I started looking through the options listed on the site and immediately discovered that the usual forms of instant online payment – credit cards, or paypal – seem to be out of the question. The bitcoin community is extremely concerned (and rightly so) about fraud.  A bitcoin transaction is irreversible, so any form of reversible payment is not an accepted way to buy BTC.  Sellers are afraid of fraudsters ordering large amounts of bitcoin, then disputing the credit card payment. When I asked Reddit a lot of the commenters seemed to imply that this problem was unique to BTC transactions. In reality, I’m not sure how it’s different than any other online purchase. If I order something from Amazon, I can always call up my CC company and claim I did not make the purchase. There was also quite a lot of implication that the banks are actively trying to suppress bitcoin, I’m not really sure if I buy that either. In any case, the bitcoin establishment is not willing to deal in credit card or paypal payments.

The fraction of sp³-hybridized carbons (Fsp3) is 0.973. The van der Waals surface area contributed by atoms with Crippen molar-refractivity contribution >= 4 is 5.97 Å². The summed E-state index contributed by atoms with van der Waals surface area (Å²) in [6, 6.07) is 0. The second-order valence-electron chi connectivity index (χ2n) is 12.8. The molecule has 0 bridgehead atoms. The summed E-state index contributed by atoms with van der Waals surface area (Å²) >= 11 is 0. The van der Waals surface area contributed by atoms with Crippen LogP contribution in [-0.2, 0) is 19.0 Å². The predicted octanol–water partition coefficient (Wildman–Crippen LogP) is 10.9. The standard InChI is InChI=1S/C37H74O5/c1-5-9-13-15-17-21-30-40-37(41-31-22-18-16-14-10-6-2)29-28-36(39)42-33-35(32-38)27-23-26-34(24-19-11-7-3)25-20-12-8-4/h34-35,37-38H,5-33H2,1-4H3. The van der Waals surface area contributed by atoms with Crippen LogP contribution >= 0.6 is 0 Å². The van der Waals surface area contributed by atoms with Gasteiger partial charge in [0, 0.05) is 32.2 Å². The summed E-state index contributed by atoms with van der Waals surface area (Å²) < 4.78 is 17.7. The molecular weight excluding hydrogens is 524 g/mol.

One simple solution to the problem of fraud would be to limit the size of the transactions. That way if a payment was lost, the seller would only be out a small amount of BTC.

I found, a Canadian site that accept online Interac payments  and only allows orders less than $50 (0.01 – 0.1BTC currently). It seemed like the perfect way to buy bitcoin. Unfortunately it turns out, the Canadian banks are moving away from processing online payments via Interac, my visa-debit card did not work.